NSW electricity bills to increase by an average of $200 per house from July 1

Young households face bill shock

Gen-Y share houses face increased utility costs with power retailers set to raise prices by 10-11 per cent from July 1.

When Ivan returned to Sydney after a six-month study exchange in Copenhagen, he noticed a few obvious differences between the cities.

But the one difference he is reminded of every quarter is that of electricity affordability in the Danish city, where his power bill was half what he pays now.

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"For bills in general in Sydney, I think there is quite a big difference between us and other developed countries," he said.

Ivan, 24, now lives in a share house in Chippendale with four other housemates. Every quarter they pay $60-$70 each for their electricity bill.

But, as of tomorrow, the Gen-Y household could be in for a fresh dose of bill shock to herald the new financial year.

Consumer group network One Big Switch estimates NSW households will face an average price rise of more than $200 a year in metropolitan Sydney.

While many retailers will wait until July 1 to announce their price rises, Origin Energy and AGL have revealed they will raise their prices by 10 and 11 per cent on average, respectively.

"The increase is definitely concerning," said Ivan. "The price of gas, electricity, internet; these are all basic human needs in a developed modern world and it is ridiculous how consumers are being taken for a ride and the government is unwilling...to step in."

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Estimates based on July 1 standing offers announced by Origin Energy and AGL only, suggest different household types will experience different levels of bill shock.

For a young or retired couple living together, they can expect a 10 per cent or $136.23 average annual increase.

In the case of a young family with a young child, prices could rise by 10.1 per cent or $158.16 on average.

"The [electricity price] increase is definitely concerning:" Ivan, 24, lives in a share house in Chippendale.
"The [electricity price] increase is definitely concerning:" Ivan, 24, lives in a share house in Chippendale. Photo: Nick Moir

An inner city student share house like Ivan's, with five people, is likely to see an increase of 10.2 per cent, a total of $215.22.

"The Victorian retailers, where prices are fully deregulated, have had much higher profit margins than other states," he said.
 

A family living in a five-person household with a pool in the suburbs will experience a rise of about 9.2 per cent or $251.69.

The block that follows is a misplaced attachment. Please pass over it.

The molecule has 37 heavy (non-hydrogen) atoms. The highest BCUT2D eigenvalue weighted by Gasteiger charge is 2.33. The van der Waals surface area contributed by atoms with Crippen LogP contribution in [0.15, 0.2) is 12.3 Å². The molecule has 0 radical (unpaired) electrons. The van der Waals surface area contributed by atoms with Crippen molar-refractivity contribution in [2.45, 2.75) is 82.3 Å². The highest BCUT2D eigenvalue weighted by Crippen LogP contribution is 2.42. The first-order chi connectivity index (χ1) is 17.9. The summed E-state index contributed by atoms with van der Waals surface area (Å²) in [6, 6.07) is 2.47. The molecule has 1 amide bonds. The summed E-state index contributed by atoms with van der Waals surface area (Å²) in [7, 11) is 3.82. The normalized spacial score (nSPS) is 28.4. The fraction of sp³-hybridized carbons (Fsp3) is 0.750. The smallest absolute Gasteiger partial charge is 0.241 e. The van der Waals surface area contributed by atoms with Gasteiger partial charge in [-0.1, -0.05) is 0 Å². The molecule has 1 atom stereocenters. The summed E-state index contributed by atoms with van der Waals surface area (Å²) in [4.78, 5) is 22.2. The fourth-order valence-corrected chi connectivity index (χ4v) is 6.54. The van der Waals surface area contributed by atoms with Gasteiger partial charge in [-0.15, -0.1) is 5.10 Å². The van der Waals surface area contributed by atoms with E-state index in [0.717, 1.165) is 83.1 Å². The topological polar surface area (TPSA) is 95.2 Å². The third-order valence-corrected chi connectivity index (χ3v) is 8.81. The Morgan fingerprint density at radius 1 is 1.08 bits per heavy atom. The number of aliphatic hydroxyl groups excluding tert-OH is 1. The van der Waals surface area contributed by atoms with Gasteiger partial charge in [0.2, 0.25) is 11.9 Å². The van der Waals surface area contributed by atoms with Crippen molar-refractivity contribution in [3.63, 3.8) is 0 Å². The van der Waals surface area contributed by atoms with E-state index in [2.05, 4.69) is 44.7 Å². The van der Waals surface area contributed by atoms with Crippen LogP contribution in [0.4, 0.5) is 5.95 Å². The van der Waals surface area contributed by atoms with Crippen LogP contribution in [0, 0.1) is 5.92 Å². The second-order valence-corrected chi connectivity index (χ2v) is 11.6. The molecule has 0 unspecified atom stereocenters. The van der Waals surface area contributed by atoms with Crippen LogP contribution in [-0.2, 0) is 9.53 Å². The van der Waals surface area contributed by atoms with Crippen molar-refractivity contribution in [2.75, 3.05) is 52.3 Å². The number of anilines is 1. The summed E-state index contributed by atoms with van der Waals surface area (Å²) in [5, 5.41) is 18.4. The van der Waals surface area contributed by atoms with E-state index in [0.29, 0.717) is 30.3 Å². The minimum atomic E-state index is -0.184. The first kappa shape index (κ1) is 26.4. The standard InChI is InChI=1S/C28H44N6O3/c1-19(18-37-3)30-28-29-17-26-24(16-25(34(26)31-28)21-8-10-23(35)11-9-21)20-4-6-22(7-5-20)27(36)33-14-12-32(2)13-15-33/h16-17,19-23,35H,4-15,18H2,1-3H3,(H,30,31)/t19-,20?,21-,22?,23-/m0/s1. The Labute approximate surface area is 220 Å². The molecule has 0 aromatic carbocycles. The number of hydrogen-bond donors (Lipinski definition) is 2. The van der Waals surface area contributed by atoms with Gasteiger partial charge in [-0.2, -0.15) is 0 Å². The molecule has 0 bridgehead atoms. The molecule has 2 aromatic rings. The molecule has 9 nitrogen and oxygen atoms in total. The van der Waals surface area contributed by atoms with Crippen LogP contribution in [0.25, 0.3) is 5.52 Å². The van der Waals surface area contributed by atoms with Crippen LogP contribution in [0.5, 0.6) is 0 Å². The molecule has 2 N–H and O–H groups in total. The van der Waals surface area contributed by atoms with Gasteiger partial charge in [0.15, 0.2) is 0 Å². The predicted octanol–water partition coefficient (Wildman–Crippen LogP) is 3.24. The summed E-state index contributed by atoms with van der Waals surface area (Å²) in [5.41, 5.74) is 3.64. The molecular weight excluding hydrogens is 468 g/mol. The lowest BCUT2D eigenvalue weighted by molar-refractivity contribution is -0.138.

Grattan Institute energy fellow David Blowers said increased prices are largely the result of wholesale electricity price increases and gas generation setting the price in the market.

"Gas generation is a lot more expensive than coal generation," he said. "Not only are current prices high, but future wholesale electricity prices are expected to be higher, than historical prices. Retailers will have to cover this and put their prices up as a result."

The Minister for Industry, Resources and Energy Anthony Roberts said new figures showing more NSW consumers shopping around proved the electricity market was "increasingly competitive."

"The Australian Energy Market Commission is the latest to confirm the NSW Government's decision to deregulate retail electricity prices has benefited both families and small businesses by providing increased competition..."

But while deregulation may give consumers more opportunity to shop around, it also allows NSW retailers to push up their profit margins, said Alan Pears, senior industry fellow at RMIT.

"Also the increasing market power of the 'gentailers', who own both power stations and retailers, such as AGL and Origin, means they can crank up prices and may be more likely to manipulate pricing."

NSW Shadow Treasurer Ryan Park described the July 1 price rises in electricity bills and other government fees and charges as a "cash grab".

"Families, pensioners and small businesses already struggling with costs will be slapped with higher electricity prices thanks to Mr Baird and energy retailers," he said.

The Public Interest Advocacy Centre is currently representing consumers in a judicial review of a decision late in February by the Australian Competition Tribunal that had set the scene for planned price cuts of about $300 to the annual household power bill to be unwound.

Acting-chief executive officer of the PIAC Deirdre Moor warned that current price projections may just be the "tip of the iceberg."

"Prices are almost certain to skyrocket when the legal challenges to the Australian Energy Regulator's price determination are finally resolved."